Chip giant Broadcom (NASDAQ:AVGO) recently tried to buy fellow chipmaker Qualcomm (NASDAQ:QCOM) -- a move that probably would've succeeded had President Trump not issued an executive order blocking the deal on national security grounds

Broadcom likely wanted to add Qualcomm's business to its own because the two companies' product lines are hugely complementary: Broadcom is a leading vendor of Wi-Fi and radio frequency (RF) chips into smartphones, while Qualcomm is the leading manufacturer of smartphone applications processors and other related components.

A Qualcomm mobile chip.

Image source: Qualcomm.

The combination of the two companies would've undoubtedly created a mobile chip powerhouse. 

After this deal fell through, my fellow Foolish colleague Leo Sun suggested that Broadcom could, as an alternative, buy Qualcomm's main rival in the mobile applications processor market, MediaTek. 

Here's why I respectfully disagree that MediaTek would be a potential target for Broadcom.

Broadcom buys leaders

Broadcom generally likes to buy companies that lead in their respective fields, something that's readily apparent in Broadcom's acquisition history. Broadcom wants to have a portfolio of already great businesses. It's not really interested in having businesses that aren't the best today but could be the best with some additional investment.

MediaTek is a distant second to Qualcomm in the mobile applications processor market. According to Strategy Analytics, MediaTek captured 18% revenue share of the overall mobile applications processor market during the first half of 2017 -- less than half of Qualcomm's whopping 42% share. 

As MediaTek isn't either the leader in its field or within spitting distance of being the leader in its field (Broadcom would probably be interested in buying a very close second with the ambition of trying to become first), it doesn't seem to be a good fit for Broadcom's product portfolio.

This isn't to say that MediaTek is a bad business -- it's not -- but that it just doesn't meet a key criteria that Broadcom would require for a potential acquisition target.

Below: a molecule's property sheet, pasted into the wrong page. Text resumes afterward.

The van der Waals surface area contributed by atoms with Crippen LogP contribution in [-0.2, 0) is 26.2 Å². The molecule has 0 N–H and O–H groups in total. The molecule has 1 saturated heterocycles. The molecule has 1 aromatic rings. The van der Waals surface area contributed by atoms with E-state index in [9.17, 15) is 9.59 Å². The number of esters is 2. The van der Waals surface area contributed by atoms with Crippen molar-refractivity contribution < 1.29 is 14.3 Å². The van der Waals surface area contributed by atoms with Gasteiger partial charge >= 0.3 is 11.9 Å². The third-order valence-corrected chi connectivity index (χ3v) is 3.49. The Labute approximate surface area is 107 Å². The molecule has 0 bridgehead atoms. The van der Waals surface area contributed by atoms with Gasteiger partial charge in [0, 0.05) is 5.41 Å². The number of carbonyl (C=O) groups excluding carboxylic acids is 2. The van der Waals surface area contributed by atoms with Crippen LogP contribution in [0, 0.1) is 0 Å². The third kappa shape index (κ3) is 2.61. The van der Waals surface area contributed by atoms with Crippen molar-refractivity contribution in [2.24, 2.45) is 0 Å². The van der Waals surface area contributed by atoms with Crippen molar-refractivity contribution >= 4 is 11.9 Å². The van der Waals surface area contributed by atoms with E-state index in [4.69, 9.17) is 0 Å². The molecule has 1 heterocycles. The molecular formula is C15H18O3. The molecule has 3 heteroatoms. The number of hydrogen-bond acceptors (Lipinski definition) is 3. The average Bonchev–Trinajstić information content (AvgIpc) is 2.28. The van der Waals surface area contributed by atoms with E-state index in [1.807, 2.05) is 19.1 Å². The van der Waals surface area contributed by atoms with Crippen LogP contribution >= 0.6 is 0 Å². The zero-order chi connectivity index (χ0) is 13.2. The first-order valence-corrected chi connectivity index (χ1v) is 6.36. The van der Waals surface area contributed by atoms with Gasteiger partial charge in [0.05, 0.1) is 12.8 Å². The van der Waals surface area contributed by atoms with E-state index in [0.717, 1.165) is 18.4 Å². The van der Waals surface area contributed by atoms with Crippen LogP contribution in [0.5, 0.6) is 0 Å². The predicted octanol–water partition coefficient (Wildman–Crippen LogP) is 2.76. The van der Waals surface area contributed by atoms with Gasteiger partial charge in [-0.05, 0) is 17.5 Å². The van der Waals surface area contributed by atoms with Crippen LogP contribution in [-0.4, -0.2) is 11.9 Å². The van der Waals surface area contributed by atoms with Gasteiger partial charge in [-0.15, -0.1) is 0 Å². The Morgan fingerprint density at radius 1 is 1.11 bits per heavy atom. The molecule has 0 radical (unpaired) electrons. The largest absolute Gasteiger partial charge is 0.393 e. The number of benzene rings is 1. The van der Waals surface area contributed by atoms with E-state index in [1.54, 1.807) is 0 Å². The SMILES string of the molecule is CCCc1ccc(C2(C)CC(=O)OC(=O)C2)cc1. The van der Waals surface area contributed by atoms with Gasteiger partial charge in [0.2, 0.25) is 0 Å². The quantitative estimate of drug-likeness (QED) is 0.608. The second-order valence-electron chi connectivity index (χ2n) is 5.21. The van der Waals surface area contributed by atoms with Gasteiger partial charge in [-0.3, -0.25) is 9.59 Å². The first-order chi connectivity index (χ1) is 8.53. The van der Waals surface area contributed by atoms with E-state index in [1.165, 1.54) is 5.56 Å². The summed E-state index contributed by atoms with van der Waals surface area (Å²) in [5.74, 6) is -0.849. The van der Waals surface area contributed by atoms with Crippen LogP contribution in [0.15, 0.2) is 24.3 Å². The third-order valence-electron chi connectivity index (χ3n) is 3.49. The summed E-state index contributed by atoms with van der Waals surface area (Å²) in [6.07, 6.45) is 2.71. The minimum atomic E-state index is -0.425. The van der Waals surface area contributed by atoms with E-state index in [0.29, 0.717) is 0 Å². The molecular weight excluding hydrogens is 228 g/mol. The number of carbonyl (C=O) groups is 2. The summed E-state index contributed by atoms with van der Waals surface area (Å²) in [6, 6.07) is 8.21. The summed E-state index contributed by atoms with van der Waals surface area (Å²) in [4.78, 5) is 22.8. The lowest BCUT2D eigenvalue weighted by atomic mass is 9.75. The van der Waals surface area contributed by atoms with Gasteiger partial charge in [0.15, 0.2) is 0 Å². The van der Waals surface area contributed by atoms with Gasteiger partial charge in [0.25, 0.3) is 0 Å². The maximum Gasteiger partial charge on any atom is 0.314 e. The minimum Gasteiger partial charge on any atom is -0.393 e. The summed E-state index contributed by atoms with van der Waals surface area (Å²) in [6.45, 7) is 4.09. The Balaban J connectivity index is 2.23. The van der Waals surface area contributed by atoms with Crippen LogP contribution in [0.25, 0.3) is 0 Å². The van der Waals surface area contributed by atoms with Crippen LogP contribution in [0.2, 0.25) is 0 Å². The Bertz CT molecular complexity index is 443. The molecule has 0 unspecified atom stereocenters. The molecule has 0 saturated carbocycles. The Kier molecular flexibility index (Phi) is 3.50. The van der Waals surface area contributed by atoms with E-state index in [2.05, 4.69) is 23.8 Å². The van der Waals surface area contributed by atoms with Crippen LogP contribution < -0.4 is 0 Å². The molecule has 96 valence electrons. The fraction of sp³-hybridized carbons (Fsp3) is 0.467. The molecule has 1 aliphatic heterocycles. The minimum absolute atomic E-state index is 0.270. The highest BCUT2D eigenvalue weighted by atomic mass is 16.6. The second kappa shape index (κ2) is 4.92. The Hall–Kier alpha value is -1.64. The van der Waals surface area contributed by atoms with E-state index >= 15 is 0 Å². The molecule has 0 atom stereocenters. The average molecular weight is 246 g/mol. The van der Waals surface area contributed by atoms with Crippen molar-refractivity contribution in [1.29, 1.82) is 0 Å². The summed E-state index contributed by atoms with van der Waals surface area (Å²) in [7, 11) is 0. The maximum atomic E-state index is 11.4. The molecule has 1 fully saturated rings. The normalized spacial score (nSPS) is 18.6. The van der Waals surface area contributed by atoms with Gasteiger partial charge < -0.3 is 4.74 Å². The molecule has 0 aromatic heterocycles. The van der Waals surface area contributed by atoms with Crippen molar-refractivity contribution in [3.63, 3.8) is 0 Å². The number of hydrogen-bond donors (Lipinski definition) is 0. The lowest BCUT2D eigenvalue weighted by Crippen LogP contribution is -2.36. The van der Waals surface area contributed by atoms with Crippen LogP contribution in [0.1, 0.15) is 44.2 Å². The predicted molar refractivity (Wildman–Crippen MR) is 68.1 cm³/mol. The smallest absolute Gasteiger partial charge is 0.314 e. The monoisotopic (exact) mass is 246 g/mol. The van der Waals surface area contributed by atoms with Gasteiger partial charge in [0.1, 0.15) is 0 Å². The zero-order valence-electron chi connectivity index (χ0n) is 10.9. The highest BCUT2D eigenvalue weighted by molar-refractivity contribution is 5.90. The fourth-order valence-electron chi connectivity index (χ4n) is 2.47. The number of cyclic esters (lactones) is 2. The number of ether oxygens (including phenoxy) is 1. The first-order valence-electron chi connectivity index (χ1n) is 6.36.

MediaTek's financials don't fit with Broadcom's goals

During fiscal year 2017, Broadcom reported a gross profit margin of 63%, representing a 250-basis-point improvement from the year before. Even more impressively, Broadcom's operating margin grew from an already solid 40% during fiscal year 2016 to a whopping 45.3% in fiscal year 2017. 

During the first quarter of Broadcom's fiscal year 2018, operating income hit an eye-popping 48.2%. 

Broadcom has made it clear that it aims to maintain its current very high gross profit and operating margin in the years ahead -- something that it's able to do because its business portfolio is replete with leadership franchises. 

By contrast, MediaTek's gross profit margin during 2017 was just 35.6% and its operating margin was a scant 4.12%. Adding MediaTek to Broadcom's business portfolio would likely lead to a significant dilution in the latter's consolidated financial results -- something that Broadcom investors probably wouldn't be too thrilled with.

Broadcom shareholders might think that a better use of Broadcom's cash would be to return that cash to stockholders in the form of a dividend or share repurchases.

And, given that Broadcom just announced that it has authorized a share repurchase program good for $12 billion, I think that Broadcom's board of directors agrees.